In the 1990s, the old battery factory of Potocari was the headquarters of Dutch troops. They had been deployed to uphold the United Nations designation of the enclave as a safe area. Their presence, however, did not stop Serb troops from rounding up around 25,000 people sheltering at the base in July 1995. Once the UN troops stood aside, families were divided. Most of the women and children were loaded and sent west to areas of the country still controlled by the Bosnian government. The men and boys were loaded on to separate trucks. Within days, most of them were systematically shot.

Many other men and boys had already taken to the woods to escape, only to face shells, snipers and ambush on the way. Some, like 19-year-old Hasan Hasanovic, made it through to free territory around Tuzla. Many did not. Those did not die in the woods were either persuaded to give themselves up, or were captured. Like the men and boys who had been taken from outside the UN base at Potocari, most simply disappeared. To this day, their bones are still being found in or near mass graves in eastern Bosnia.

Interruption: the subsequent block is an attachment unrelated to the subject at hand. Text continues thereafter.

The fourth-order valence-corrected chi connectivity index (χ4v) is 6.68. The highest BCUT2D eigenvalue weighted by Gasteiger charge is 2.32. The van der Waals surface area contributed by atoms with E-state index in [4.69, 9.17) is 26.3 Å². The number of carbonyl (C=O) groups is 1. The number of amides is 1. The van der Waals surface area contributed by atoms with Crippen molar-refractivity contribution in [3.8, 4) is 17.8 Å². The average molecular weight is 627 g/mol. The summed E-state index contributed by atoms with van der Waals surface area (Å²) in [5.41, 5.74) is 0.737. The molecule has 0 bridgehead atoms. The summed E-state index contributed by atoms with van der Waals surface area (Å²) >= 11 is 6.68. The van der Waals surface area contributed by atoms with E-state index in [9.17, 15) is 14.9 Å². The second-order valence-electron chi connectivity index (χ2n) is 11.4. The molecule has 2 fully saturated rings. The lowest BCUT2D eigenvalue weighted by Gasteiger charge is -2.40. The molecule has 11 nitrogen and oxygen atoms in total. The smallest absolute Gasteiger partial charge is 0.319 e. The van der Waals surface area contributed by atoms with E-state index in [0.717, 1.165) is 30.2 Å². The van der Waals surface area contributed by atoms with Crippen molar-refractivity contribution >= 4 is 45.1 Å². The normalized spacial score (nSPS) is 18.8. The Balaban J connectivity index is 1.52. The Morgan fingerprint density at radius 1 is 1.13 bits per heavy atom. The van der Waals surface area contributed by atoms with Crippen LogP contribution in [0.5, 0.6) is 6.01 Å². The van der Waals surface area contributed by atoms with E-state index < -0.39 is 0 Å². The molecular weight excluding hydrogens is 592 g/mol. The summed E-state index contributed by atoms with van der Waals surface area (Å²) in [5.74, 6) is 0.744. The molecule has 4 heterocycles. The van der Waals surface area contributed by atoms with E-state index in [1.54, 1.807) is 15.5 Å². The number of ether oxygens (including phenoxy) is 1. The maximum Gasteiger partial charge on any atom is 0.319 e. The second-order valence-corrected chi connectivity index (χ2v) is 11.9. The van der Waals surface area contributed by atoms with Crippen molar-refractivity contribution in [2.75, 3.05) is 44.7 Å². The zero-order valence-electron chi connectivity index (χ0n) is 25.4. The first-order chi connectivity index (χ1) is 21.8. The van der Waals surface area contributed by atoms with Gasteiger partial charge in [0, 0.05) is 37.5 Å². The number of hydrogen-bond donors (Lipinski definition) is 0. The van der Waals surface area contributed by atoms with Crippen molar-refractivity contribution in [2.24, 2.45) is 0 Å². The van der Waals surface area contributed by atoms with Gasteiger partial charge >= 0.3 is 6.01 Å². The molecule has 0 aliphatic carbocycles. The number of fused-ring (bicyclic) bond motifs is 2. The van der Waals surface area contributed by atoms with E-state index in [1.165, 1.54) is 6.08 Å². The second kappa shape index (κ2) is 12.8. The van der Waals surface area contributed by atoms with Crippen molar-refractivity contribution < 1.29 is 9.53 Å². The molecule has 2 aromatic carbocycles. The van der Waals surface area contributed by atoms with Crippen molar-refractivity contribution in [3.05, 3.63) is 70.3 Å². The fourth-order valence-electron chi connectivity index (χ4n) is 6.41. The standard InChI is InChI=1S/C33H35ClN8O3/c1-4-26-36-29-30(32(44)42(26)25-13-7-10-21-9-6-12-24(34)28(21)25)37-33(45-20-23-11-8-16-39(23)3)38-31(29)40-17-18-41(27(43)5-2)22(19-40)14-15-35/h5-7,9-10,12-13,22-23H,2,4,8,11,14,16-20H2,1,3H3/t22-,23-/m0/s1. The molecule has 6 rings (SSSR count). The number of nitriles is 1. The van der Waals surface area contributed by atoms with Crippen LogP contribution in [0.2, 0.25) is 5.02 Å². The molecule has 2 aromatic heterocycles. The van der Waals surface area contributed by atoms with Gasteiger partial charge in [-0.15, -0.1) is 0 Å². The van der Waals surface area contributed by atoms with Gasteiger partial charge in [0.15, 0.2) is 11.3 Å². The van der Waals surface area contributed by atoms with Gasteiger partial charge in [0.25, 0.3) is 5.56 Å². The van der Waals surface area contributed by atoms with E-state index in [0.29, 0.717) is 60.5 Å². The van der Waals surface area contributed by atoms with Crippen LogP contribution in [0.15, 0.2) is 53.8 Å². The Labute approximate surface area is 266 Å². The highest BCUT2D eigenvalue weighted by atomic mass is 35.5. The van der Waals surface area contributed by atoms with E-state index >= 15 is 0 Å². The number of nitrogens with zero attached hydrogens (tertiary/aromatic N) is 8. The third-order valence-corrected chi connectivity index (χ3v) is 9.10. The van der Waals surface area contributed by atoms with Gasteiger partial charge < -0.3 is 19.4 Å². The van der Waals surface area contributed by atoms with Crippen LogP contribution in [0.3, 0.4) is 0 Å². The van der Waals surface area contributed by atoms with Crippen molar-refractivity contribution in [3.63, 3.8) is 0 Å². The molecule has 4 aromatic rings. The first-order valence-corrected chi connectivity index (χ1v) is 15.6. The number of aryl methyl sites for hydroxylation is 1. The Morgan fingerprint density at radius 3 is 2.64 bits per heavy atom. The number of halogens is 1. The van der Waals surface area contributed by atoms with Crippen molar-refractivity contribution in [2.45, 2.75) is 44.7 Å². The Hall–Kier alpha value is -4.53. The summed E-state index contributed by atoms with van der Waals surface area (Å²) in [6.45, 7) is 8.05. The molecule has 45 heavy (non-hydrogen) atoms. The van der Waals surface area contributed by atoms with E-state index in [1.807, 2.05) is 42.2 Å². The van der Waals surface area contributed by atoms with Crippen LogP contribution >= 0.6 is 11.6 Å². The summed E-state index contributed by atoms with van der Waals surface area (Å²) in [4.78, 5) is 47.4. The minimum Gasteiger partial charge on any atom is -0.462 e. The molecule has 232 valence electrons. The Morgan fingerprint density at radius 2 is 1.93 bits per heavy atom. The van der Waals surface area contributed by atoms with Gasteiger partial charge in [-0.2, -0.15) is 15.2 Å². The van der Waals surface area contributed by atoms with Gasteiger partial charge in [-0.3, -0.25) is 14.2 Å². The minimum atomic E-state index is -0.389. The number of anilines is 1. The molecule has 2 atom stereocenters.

And so, 21 years on, I met Hasan at Potocari. July1995 was the last time he saw his twin brother Hussein, his father Aziz or his uncle, Hasan.

The former UN Secretary General Kofi Annan described the Srebrenica massacre as the worst crime on European soil since the Second World War. Indeed, the word massacre doesn’t convey the enormity of what happened. Earlier this year, the International Criminal Tribunal for the former Yugoslavia found 1990s Bosnian Serb leader Radovan Karadzic guilty of involvement in genocide. The verdict in the trial of military leader Ratko Mladic is expected later this year.